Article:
‘”Sorry we can’t help you. We don’t know anything about the masks.” The pharmacist was apologetic behind his own mask and his glass barricade.
“But I got this press release from the regione Lombarda yesterday. It says that more than three million masks have arrived here, including 249,000for the provincia di Varese. Ours is the largest city in Varese, so surely some of them are allocated to us? The press release says especially to the ‘most vulnerable,’ and my husband has diabetes.”
“Yes, we know, and he would certainly qualify as among the most vulnerable. But we don’t know WHEN these masks will arrive. We haven’t been told the criteria or process for distribution. We know they will be free to certain customers but that’s all we know for now.”
“How do I find out? What am I supposed to do, camp out here? The police don’t like that. Even if I walk here with my dog, the police aren’t happy seeing me out and about too often.”
The pharmacist shrugged. I imagine he grimaced beneath his cloth protection. “Give us a call this afternoon. Or tomorrow. Maybe we will know more.”
It’s a perfect illustration of the difference between well-intentioned and well-articulated policies, and the scrambling that happens between the two — not only in Italy but everywhere, and especially in situations of unprecedented crisis like this one. The first announcement yesterday from the regione Lombarda had announced the arrival of 3.3 million masks and their respective allocation among the 12 provinces of the region. The distribution channels were announced as neighborhood stores selling essentials, tabaccai (tobacconists, who also sell government forms in Italy), newspaper stands, supermarkets, and post offices. Pharmacies were to receive 300,000 masks to distribute free to “soggetti fragili”(the most vulnerable).
A follow-up announcement today specified that the 300,000 masks destined for pharmacies were already in the region’s warehouse (wow, that’s comforting) and that the regional government was working with three pharmaceutical associations (Federazione dei Farmacisti Lombardi, Federfarma Lombardia, and Assofarm), encompassing municipal and private pharmacies, to determine the best way to allocate and distribute them . . . and to whom. A “minimum number” of masks should be available “by midweek or so,” the communiqué assured us. Not very assuring.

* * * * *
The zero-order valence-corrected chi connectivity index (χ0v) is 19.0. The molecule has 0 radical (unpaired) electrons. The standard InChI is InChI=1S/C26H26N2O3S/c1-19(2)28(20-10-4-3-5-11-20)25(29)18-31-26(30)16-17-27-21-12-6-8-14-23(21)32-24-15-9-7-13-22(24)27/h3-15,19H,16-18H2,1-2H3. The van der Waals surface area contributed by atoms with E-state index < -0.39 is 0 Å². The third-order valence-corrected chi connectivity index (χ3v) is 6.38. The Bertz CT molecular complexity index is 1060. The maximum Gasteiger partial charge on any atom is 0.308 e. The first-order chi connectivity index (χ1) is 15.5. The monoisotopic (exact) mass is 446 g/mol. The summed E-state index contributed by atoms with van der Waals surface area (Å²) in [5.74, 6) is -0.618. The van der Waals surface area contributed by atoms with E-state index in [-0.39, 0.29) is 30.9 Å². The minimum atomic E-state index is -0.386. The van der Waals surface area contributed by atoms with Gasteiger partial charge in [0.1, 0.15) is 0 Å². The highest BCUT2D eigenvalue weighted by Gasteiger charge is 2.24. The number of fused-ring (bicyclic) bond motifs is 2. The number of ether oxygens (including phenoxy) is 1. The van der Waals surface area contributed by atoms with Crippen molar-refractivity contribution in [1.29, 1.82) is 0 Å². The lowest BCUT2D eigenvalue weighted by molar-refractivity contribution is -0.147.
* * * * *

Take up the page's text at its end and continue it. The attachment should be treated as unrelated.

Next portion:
The reason for urgency is that as of today the Regione Lombarda has decided that residents cannot go outside without a mask, or a scarf or foulard that adequately covers the nose and mouth. Doing so risks a minimum fine of € 500. When I was discussing all this with the pharmacist, I unthinkingly removed my mask so he could understand me better. Another client who was standing the requisite two meters away immediately pounced. “You can’t do that. You have to wear a mask in here. You are going to be fined if you don’t put that back on right away.” Of course I did, mumbling my apologies through the cloth.
The client continued his lecture: “You don’t have to wear a mask when you are driving in your car. But a policeman may stop you anyway. My wife got stopped and the policeman told her that she had to remember to put that mask on BEFORE exiting the vehicle, or she would be in big trouble.”
Another ordinance of the Regione Lombarda is that all supermarkets and sellers of essentials (meaning local grocery shops, pharmacies, and parapharmacies) must provide Purell-type dispensers and single-use gloves to their customers when they enter the store. Not clear whether the cost of these services will be absorbed by the stores or the government.
Also not clear: are masks even necessary,if one maintains the appropriate social distance? The scientific basis for one approach versus the other has nor been established. How far can corona virus particles survive when they are expelled by a cough or sneeze? Can it be 20 feet or more, as one MIT study suggests, or six feet or less, as other studies have found? Until a definitive answer has been found, Lombardia prefers to err on the side of caution, reasoning that masks serve two purposes:
1. they protect an asymptomatic carrier from infecting others inadvertently
2. they protect the wearer by reminding him or her not to touch mouth or nose.
The mask versus no mask issue revealingly falls along geographic lines but not precise political lines. Lombardia requires masks, Lazio (for the moment) does not, and the national government is straddling. Lombardia’s president is right of center and the mayors of its major cities are left. Lazio’s president is left of center, and Rome is headed by an anti-establishment party, neither right nor left. The national government is a hazy coalition.
Similarly, in the US, the states with the clearest social distancing rules are east coast (New York, New Jersey), mid and far west (Michigan, Nevada) and Alaska, and the least attentive are upper mid and far west: Idaho, North and South Dakota, Montana, and Wyoming. The national government is not straddling exactly, more like shillyshallying. The most effective states are red, blue, and purple; the least effective are all red. The national government is not so much red as bleeding . . . from the lungs.
The lyrics for “Send in the clowns” could be sadly spot-on:
Isn’t it bliss?
Don’t you approve?
One who keeps tearing around,
One who can’t move,
Where are the masks?
There ought to be masks.